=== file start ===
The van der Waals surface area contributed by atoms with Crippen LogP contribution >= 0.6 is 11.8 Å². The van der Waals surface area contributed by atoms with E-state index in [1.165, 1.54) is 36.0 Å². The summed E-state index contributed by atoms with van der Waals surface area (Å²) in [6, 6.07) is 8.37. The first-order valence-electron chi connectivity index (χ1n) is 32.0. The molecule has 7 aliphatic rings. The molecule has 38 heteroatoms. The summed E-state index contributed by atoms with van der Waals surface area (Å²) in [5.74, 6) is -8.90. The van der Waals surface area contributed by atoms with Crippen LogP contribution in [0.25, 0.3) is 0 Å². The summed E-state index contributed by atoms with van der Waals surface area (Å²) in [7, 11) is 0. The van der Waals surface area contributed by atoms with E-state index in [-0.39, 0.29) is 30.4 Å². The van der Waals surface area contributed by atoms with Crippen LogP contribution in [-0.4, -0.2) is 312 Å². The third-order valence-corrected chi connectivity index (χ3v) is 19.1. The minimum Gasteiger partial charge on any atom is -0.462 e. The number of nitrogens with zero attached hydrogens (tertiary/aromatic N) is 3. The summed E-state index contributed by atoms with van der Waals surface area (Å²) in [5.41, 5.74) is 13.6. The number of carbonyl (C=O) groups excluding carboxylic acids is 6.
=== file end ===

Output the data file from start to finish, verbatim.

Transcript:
The van der Waals surface area contributed by atoms with Crippen LogP contribution >= 0.6 is 11.8 Å². The van der Waals surface area contributed by atoms with E-state index in [1.165, 1.54) is 36.0 Å². The summed E-state index contributed by atoms with van der Waals surface area (Å²) in [6, 6.07) is 8.37. The first-order valence-electron chi connectivity index (χ1n) is 32.0. The molecule has 7 aliphatic rings. The molecule has 38 heteroatoms. The summed E-state index contributed by atoms with van der Waals surface area (Å²) in [5.74, 6) is -8.90. The van der Waals surface area contributed by atoms with Crippen LogP contribution in [0.25, 0.3) is 0 Å². The summed E-state index contributed by atoms with van der Waals surface area (Å²) in [7, 11) is 0. The van der Waals surface area contributed by atoms with E-state index in [-0.39, 0.29) is 30.4 Å². The van der Waals surface area contributed by atoms with Crippen LogP contribution in [-0.4, -0.2) is 312 Å². The third-order valence-corrected chi connectivity index (χ3v) is 19.1. The minimum Gasteiger partial charge on any atom is -0.462 e. The number of nitrogens with zero attached hydrogens (tertiary/aromatic N) is 3. The summed E-state index contributed by atoms with van der Waals surface area (Å²) in [5.41, 5.74) is 13.6. The number of carbonyl (C=O) groups excluding carboxylic acids is 6.